As we pulled into the area where his truck was parked I noticed him loading something into the truck bed camper.  Later I found that after hunting deer unsuccessfully with his bow in the morning, he had switched over to his trusty twelve gauge shotgun and had limited out rabbit hunting.  Five beautiful rabbits were lying on the floor of the camper and boy was I impressed with my dad’s hunting ability.

Somehow I talked my way into being able to ride in the camper on the way to my grandparents’ house.  Just me, the rabbits, Dad’s archery equipment and the long road ahead of us.  The whole trip I dreamed of how I was the mighty hunter who had victoriously bagged the rabbits and was able to feed my village.  I would return home a hero as everyone in the village feasted and congratulated me on my great hunting skills.  They would acknowledge that I was a great hunter like my father and maybe even he would be impressed by my harvest.  The fantasies went on and on during the trip as I acted out the hunt in its various forms.  In my mind, it was the most successful hunting expedition ever; that is until the truck stopped and my dad opened the camper door.  There in plain sight were five horribly mutilated rabbits and the camper floor cut to pieces where the “great hunter” had repeatedly bagged his game by stabbing them with his dad’s arrows!  To this day I can’t truly understand what made me do that but apparently Dad found it at least a little humorous as my punishment was minimal.  I don’t think I impressed him though because every time he recounted the tale he could hardly finish because he was laughing so hard!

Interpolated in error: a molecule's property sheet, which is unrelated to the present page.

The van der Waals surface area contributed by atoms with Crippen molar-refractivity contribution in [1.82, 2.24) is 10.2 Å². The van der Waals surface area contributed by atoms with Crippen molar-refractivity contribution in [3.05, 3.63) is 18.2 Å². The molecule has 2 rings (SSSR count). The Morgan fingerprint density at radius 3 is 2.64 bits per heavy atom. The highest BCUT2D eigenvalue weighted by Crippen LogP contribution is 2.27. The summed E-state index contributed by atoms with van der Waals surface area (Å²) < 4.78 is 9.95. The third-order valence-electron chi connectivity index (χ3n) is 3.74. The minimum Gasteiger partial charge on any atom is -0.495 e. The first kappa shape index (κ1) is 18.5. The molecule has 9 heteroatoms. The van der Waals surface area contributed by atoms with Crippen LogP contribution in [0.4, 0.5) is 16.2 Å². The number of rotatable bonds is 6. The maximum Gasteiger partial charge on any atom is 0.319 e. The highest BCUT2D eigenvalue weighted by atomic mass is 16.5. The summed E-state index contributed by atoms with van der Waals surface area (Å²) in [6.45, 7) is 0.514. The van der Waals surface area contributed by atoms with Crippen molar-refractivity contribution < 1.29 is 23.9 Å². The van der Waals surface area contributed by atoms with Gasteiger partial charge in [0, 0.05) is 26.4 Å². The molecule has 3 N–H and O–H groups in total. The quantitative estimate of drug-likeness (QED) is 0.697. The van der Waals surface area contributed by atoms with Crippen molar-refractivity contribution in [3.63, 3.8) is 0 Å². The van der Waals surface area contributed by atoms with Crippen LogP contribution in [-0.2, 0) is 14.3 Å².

3 votes, average: 4.33 out of 53 votes, average: 4.33 out of 53 votes, average: 4.33 out of 53 votes, average: 4.33 out of 53 votes, average: 4.33 out of 5 (3 votes, average: 4.33 out of 5)